Thirty-five Negro children sat quietly for more than six hours Friday in the John A. Brown Co. luncheonette, in the fourth day of their campaign to win food and drink service from downtown firms.-The Daily Oklahoman, Aug. 23, 1958
What can never be understated is the courageousness of civil rights icon Clara Luper and those children-at the time-who broke down segregation barriers in the 1950s by sit-ins at Oklahoma City lunch diners, diners which refused to serve them simply because they were black.
Luper, who was 88, died last week, and her death was noted locally and nationally. The issue of her courage and the courage of the children is what prevails after all these years and will continue to prevail. It’s difficult to find that type of courage today in political action.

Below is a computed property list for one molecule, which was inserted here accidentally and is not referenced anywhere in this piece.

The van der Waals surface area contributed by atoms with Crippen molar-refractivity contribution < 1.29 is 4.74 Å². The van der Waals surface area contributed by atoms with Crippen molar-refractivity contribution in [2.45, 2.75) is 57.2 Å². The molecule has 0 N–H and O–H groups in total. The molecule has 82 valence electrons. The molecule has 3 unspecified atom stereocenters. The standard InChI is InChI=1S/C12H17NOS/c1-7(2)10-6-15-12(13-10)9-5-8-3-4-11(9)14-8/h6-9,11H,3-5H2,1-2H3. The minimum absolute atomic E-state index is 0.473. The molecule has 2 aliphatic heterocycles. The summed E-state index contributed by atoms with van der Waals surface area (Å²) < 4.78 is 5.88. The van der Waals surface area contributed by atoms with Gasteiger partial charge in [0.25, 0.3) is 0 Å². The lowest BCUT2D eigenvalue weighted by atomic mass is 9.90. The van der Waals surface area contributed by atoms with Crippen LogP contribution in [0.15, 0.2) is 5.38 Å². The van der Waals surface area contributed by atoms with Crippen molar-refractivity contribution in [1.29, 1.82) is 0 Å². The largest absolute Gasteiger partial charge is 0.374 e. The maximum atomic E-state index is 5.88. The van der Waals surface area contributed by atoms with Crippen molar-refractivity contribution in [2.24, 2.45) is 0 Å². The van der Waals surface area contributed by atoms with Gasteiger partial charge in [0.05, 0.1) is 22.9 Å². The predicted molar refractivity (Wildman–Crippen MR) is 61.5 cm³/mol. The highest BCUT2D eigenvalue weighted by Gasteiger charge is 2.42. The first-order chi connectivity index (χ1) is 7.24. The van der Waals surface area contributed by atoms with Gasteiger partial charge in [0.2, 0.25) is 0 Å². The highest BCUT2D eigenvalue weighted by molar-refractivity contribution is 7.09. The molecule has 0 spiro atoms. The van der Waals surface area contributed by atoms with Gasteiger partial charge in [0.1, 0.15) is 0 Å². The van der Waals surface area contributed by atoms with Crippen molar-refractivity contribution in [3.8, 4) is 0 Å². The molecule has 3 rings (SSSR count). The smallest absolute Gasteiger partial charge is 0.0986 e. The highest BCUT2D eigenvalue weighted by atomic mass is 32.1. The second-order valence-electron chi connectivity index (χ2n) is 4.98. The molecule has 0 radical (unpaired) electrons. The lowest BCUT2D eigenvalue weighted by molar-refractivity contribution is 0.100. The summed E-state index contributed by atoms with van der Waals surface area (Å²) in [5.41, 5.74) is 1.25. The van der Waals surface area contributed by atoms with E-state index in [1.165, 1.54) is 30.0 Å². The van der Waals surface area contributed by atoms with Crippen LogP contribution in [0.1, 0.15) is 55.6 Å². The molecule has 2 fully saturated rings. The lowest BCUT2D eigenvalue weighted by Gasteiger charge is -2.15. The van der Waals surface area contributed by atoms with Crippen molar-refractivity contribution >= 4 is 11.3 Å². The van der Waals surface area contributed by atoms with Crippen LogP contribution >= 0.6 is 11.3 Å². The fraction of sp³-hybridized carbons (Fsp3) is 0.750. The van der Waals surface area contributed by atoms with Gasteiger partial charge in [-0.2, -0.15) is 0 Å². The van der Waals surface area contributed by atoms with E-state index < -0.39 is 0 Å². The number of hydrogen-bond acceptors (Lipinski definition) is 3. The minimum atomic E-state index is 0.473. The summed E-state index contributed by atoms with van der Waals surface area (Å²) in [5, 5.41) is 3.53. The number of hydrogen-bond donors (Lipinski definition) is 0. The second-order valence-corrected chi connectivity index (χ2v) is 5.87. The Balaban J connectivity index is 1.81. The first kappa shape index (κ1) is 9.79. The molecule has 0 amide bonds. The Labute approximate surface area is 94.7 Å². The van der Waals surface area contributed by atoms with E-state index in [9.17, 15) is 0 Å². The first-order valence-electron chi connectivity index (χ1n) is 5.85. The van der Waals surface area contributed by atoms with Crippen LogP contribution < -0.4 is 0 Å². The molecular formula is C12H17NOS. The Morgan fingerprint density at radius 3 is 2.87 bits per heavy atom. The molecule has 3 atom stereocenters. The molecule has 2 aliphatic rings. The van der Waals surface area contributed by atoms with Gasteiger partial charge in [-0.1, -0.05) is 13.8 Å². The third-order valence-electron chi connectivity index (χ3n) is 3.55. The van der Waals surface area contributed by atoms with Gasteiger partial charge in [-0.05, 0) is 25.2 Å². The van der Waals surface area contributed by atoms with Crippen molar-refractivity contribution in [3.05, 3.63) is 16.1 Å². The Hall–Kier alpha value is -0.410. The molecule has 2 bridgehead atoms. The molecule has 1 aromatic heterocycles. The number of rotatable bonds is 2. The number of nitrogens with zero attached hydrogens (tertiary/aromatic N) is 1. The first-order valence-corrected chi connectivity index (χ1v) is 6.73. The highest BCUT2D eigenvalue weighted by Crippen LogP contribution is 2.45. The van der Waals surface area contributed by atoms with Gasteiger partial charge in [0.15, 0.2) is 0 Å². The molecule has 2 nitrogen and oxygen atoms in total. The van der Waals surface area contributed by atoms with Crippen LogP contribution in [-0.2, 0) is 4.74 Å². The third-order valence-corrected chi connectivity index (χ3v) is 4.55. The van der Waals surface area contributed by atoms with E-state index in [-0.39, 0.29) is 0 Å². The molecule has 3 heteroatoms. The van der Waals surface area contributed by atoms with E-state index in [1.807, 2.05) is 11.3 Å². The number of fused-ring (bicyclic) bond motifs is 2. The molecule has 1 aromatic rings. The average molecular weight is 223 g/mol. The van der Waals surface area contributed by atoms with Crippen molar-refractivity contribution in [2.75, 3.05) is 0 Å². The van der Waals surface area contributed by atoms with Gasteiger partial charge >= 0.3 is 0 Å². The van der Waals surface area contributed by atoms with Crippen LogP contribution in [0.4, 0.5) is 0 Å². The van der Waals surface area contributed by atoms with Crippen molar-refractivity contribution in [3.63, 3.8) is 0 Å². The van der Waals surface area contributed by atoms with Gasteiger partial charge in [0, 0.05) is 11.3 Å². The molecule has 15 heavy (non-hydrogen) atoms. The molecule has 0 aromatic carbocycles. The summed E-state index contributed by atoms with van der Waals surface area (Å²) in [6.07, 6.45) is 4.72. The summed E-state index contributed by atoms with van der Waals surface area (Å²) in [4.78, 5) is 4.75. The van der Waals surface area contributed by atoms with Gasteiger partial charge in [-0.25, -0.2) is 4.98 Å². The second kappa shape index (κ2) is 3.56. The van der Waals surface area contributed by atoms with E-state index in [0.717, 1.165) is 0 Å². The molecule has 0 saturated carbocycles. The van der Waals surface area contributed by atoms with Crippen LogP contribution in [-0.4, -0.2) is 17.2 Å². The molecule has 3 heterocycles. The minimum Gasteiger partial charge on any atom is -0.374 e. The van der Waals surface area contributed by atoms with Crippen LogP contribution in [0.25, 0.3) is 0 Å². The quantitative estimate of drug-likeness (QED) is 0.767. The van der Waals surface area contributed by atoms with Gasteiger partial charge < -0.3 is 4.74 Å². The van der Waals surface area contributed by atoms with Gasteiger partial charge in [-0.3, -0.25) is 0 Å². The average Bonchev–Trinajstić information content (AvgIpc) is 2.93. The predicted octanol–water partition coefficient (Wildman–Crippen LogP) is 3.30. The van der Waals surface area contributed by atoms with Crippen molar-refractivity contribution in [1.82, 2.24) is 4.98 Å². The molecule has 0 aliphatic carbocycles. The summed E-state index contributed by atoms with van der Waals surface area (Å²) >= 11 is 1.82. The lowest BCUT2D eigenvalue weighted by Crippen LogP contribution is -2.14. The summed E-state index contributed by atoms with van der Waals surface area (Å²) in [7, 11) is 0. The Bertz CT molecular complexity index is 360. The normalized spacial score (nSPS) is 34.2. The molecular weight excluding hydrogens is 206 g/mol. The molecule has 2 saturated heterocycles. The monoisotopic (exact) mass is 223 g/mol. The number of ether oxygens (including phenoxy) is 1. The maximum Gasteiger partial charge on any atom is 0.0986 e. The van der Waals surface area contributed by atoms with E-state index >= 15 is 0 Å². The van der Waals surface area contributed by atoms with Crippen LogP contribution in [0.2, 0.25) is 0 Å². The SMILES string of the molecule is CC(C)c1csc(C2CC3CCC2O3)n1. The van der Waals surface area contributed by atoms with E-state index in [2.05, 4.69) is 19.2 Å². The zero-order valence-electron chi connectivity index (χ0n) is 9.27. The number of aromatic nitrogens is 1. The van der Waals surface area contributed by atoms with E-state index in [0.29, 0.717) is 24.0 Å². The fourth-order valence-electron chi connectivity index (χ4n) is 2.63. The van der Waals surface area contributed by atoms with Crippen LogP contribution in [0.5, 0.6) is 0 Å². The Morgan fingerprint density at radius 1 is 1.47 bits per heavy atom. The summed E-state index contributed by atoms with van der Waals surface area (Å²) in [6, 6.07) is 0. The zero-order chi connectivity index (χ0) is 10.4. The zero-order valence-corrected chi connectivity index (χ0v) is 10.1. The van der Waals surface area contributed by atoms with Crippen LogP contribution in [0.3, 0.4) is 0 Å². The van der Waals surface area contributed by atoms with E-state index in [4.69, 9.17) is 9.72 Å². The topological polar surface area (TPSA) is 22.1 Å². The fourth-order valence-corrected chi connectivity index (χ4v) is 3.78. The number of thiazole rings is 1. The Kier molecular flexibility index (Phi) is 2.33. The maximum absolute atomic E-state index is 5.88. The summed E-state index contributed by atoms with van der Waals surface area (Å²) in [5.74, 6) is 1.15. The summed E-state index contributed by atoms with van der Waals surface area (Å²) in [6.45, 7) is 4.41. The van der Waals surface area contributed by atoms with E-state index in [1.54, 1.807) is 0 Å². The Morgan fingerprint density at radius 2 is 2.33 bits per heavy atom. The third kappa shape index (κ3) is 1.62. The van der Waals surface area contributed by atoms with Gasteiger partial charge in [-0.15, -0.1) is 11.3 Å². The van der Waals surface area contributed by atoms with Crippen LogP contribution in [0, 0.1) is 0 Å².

Here’s some of the bleak reporting in The Daily Oklahoman about the sit-in at the John A. Brown Co. luncheonette in August, 1958:
Police ordered one white woman woman to leave after she sat down in the lap of a Negro girl who was sitting alone at a table.
One white man was ejected from the luncheonette after he loudly criticized Negroes.
Four white boys were also ejected and taken to the store manager’s office for a conference with police and store officials after they entered the luncheonette, displaying a “rebel flag.” Police confiscated the flag. A number of white customers left angrily when Negro youths sat beside them. Most, however, paid no attention.-The Daily Oklahoman, Aug. 24, 1958
Luper, who served as an advisor to the children, prevailed against this backdrop of hatred, and, though racism continued and continues, a main obstacle of segregation was overcome locally and regionally. Her sit-ins at a Katz drugstore, for example, forced the company to integrate all its stores through the Midwest.
Luper, a longtime local teacher and activist, made Oklahoma City a better place for everyone.